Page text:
ELENI KWINANA has notched up an admirable list of top positions. She began climbing the corporate ladder as an 18-year-old student who, after walking into CNA to request a job, within three months was tasked with taking up her first management role. A few years later, she was requested to draft a business plan - without a template, or previous exposure to such a big responsibility - overnight! It gained her boss the new store he wanted, and wet her appetite for bigger and better things in business.
Eleni's career includes positions at the Spar Group, Clicks, Musica and Dimension Data among others. These diverse experiences have enabled her to provide on-point business advice in a range of fields. As well as running the business units of Vodacom enterprises, she is on the board of SmartXchange, Durban, which nurtures entrepreneurs and incubates businesses to achieve success.
Achieving growth through technology
Eleni describes her role in Vodacom as enabling start-ups and SMMEs to thrive in the 4IR digital era, achieving growth through technology. The pride Eleni feels in providing a supportive role is apparent when she describes her business venture, Pure Pharmacy, which supports small pharmacies in rural areas and mining towns to withstand the threat posed by corporate pharmacy groups, thus ensuring their sustainability.
Eleni is happy with her accomplishments saying, "not many can tick all the boxes at my age". Adding that she's realised that "Either I would die young, having done everything, or I would live to give back to others." Eleni looks at people who have great ideas, but lack skills and experience, and can't wait to start imparting her learning to fast track their success. She's enthusiastic about being their cheerleader and "seeing them grow to be a billionaire one day!".
She attributes her success to her formal education, and the support of others. She graduated with a psychology degree after transferring from medicine. "It was the right decision as now, in the 4IR, doctors could be replaced with robots capable of making diagnoses while my focus on emotional intelligence makes me less likely to become redundant."
Eleni disagrees that women need a different approach from men to achieve success in business and stresses the importance of being yourself. "There's nothing more precious than being authentic," she maintains.
Being an inspiration
Her greatest support has been her mom who, as a domestic worker being paid less than the minimum wage, was able to leverage a network of people who assisted to support Eleni. While she stayed with a friend to get to and from school each day, her mom subsidised her studies by waking at three each morning to cook and sell 'magwinya' (vetkoek). "So", Eleni adds, "every woman I see who works in her tuckshop, or sews traditional dresses, is my 'Shero', and that's what inspires me... A lot of people have big stars as their inspiration; for me it's the millions of women sitting in rural areas and townships with children, who come up with great entrepreneurial ideas to sustain themselves and their children, and one day go to a graduation for their children, going into whatever field it may be, from nothing."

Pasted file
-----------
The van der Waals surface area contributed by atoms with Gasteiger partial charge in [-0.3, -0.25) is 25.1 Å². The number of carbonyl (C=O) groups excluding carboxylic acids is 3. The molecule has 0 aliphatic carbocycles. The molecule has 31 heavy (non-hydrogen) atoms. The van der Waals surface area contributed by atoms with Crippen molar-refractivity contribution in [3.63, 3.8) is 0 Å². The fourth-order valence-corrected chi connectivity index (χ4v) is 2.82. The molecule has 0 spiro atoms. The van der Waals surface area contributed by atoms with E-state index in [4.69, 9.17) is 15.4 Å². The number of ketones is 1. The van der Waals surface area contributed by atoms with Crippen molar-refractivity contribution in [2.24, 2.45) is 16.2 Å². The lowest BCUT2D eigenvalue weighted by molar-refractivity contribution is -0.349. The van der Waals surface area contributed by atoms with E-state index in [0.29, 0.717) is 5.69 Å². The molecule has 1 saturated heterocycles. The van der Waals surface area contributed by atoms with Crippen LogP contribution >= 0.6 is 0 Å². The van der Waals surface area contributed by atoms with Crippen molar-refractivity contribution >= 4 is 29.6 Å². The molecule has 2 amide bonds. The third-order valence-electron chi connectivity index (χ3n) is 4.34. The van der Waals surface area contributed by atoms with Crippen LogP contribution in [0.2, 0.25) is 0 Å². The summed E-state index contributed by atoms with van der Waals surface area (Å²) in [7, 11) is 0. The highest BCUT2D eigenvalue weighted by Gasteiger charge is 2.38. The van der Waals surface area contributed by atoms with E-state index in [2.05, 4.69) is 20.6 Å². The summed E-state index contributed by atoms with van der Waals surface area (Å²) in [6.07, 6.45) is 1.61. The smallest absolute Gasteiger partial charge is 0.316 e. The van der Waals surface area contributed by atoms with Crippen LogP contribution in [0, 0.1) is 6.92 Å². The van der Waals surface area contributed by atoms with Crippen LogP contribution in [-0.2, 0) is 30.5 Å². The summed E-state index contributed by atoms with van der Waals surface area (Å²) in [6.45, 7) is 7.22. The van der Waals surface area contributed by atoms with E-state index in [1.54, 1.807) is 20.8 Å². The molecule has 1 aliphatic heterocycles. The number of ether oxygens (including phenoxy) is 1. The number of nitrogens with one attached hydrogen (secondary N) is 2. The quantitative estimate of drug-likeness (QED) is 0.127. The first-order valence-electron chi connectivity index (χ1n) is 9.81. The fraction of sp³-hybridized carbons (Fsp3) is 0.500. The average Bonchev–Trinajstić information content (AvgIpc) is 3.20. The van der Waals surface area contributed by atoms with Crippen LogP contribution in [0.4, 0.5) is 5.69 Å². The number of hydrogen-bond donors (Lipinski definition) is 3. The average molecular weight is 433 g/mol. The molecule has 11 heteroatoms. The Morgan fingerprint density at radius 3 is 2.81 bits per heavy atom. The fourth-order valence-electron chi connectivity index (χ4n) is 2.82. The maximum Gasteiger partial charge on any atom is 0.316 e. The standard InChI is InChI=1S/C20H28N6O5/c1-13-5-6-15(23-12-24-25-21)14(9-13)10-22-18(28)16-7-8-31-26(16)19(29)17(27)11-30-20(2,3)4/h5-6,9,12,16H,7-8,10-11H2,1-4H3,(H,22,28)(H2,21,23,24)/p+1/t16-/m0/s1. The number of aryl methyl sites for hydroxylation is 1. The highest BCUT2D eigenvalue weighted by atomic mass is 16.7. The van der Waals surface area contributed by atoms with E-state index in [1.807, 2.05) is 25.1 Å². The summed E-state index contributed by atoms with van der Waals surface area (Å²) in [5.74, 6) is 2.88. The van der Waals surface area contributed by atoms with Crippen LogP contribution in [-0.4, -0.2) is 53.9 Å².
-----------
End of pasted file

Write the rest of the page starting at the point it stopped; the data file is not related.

Eleni herself feels under pressure to be an inspiration. "Because I was the first one to have a car, a degree, all my cousins look up to me; failing or dropping out is not an option. I cannot fail, because otherwise I will give them a reason to fail... I push myself to inspire them to be able to grow as well."
Being fully present
On maintaining a work-life balance, Eleni admits that the boundaries are blurred, "Because I love what I do... it doesn't feel like work," she smiles. Concerned she was spending too much time working, her daughter's affirmation was welcome, "Mom, I want to be like you... You do so many things, love what you do, and give us the best of everything." The trick, Eleni feels, is being fully present in whatever she does.
Eleni's approach to life has been coloured by her life experiences. Although born into apartheid SA, she shuns the label 'previously disadvantaged'. "That's not the way I see it," she says, although she describes the dichotomy of never being quite enough of one thing or another to fit in, always feeling something of a misfit.
After graduating, Eleni married, raising her two children while struggling to survive a violently abusive marriage. When she decided to leave the marriage, she was empowered by the fact that she had the financial independence to set up her own home. Eleni's advice to her younger self, who stressed a lot and wondered 'why me?', would be to enjoy every step of the journey; when having fun, have GOOD fun, and know that everything you go through is going to make sense one day. Rather than being bitter about challenges she's faced, Eleni is gracious and pragmatic about how they've enabled her to strengthen her connection with others.
Partnerships are important to Eleni. As a business leader, Eleni loves her team; she never talks only about KPAs, but connects instead with the person inside, assisting them to reach their personal goals. She enjoys the warmth of KZN, and the opportunities to partner with government leaders and businesses to achieve pockets of excellence.
Eleni urges people to stop exporting their skills: "Keep them here and make do with what you have because we are sitting on a pot of gold... That's how I got here". She pauses momentarily, then adds, "and because of my Mom... my biggest champion".